Impact of mild-to-moderate exacerbations on outcomes of neuromuscular electrical stimulation (NMES) in patients with COPD

Roy Meys*, Maurice J. Sillen, Frits M. E. Franssen, Anouk A. F. Stoffels, Emiel F. M. Wouters, Hieronymus W. H. van Hees, Bram van den Borst, Peter H. Klijn, Martijn A. Spruit, BASES Consortium

*Corresponding author for this work

Research output: Contribution to journalArticleAcademicpeer-review

3 Citations (Web of Science)

Abstract

Acute exacerbations of chronic obstructive pulmonary disease (AECOPD) are common among patients attending pulmonary rehabilitation (PR) and may compromise its outcomes. Neuromuscular electrical stimulation (NMES) seems one of the few exercise modalities that can actually be continued during AECOPD, due to its low burden on the impaired respiratory and cardiovascular system. However, the quality of evidence is low. The purpose of this study was to assess the impact of mild-to-moderate AECOPD on adherence/outcomes of a high-frequency (HF) or low-frequency (LF) NMES training program, as part of inpatient PR, in severely dyspneic, weakened individuals with COPD. 62 patients who received NMES as the sole supervised muscle training modality during an 8-week PR program (HF-NMES: n = 33; LF-NMES: n = 29) were analyzed retrospectively. 48.4% experienced >= 1 AECOPD during PR and were classified as exacerbators. Exacerbators completed 75 NMES sessions (interquartile range: 73-78) and were able to increase training intensity with 24 mA (15-39), while non-exacerbators completed 76 sessions (73-79) and increased training intensity with 35 mA (22-50), with no between-group differences (p = 0.474 and p = 0.065, respectively). The median change in 6-min walking distance, cycle endurance time, and isokinetic quadriceps strength and endurance did not differ between the exacerbation and non-exacerbation group. To conclude, the occurrence of mild-to-moderate AECOPD during a PR program primarily focused on NMES, does not affect adherence, intensity, and clinical outcomes in patients with severe COPD. Continuing NMES seems a feasible way to potentially counteract exacerbation-related lower-limb muscle dysfunction and improve outcomes of PR, with HF-NMES being the preferential muscle training modality.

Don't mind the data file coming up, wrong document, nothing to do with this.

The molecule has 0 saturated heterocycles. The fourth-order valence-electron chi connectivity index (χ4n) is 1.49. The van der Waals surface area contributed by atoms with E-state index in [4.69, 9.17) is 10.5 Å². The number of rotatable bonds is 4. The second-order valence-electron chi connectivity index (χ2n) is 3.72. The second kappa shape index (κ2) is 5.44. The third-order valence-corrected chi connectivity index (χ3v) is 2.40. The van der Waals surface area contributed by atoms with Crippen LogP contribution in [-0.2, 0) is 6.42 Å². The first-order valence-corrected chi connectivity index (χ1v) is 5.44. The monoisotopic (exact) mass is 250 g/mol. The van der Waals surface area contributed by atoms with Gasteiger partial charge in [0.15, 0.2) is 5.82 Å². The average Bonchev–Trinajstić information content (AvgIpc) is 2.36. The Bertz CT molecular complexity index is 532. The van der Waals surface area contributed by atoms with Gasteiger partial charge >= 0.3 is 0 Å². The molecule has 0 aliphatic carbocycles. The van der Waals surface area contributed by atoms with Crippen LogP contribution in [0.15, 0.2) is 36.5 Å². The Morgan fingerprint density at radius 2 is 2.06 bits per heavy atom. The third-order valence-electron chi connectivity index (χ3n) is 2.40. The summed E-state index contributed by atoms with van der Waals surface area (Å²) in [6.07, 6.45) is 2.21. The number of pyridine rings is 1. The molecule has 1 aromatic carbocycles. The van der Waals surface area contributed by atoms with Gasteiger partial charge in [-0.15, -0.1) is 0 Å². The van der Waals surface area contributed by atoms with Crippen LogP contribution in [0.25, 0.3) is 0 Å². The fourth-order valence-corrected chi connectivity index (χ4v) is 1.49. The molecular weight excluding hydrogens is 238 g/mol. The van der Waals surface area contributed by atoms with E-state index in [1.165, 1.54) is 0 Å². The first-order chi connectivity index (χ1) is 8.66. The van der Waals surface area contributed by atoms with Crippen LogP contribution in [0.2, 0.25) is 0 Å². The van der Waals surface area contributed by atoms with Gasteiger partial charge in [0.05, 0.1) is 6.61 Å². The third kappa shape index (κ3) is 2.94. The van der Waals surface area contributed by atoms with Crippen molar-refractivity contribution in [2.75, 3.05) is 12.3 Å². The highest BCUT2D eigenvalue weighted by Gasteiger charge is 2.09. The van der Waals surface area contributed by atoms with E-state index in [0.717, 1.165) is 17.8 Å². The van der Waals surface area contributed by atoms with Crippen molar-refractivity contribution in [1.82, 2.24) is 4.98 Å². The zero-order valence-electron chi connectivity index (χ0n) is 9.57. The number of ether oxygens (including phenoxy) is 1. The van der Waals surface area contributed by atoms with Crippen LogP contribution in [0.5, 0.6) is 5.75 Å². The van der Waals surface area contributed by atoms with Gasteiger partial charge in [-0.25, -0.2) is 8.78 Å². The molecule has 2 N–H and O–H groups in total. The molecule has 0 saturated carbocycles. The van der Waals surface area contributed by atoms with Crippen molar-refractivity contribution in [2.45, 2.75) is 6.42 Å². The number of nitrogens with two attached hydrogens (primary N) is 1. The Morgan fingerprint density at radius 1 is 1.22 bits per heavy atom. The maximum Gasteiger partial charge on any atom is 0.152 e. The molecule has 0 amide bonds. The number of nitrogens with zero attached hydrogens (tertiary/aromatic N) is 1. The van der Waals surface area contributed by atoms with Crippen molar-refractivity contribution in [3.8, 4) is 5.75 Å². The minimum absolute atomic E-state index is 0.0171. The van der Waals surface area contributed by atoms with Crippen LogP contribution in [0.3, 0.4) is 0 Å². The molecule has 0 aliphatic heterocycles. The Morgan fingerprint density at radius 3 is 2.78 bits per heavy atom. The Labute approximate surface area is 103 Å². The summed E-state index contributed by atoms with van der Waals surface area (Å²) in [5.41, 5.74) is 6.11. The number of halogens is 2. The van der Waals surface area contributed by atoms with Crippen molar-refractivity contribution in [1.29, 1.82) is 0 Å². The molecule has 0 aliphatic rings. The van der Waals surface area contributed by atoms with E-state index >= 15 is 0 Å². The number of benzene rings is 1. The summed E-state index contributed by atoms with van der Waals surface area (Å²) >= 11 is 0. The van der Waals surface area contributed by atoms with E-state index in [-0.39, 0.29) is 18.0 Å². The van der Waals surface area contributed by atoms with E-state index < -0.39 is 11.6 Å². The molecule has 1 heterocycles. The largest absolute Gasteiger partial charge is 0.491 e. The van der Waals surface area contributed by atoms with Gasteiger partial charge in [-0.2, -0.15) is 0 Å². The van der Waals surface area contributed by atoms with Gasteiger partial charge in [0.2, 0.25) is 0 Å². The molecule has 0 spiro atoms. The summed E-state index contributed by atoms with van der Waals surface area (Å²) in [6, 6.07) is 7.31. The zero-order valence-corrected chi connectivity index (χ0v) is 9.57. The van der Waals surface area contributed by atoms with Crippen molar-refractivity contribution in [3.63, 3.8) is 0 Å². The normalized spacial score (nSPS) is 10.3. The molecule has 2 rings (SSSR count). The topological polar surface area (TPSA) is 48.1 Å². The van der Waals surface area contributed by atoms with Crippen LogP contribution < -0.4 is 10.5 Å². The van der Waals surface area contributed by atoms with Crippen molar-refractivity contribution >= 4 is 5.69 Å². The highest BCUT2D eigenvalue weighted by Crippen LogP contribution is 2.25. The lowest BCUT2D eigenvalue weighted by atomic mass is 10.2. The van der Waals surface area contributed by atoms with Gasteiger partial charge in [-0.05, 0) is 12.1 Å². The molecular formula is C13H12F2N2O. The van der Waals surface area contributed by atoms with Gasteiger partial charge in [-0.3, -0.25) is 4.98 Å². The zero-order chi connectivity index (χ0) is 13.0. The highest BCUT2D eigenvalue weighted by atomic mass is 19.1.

Original languageEnglish
Article number105851
Number of pages4
JournalRespiratory Medicine
Volume161
DOIs
Publication statusPublished - Jan 2020

Keywords

  • Neuromuscular electrical stimulation
  • Chronic obstructive pulmonary disease
  • Exacerbation
  • Pulmonary rehabilitation
  • DYSPNEIC INDIVIDUALS
  • MUSCLE FUNCTION
  • PULMONARY
  • REHABILITATION
  • DETERIORATION
  • MEN

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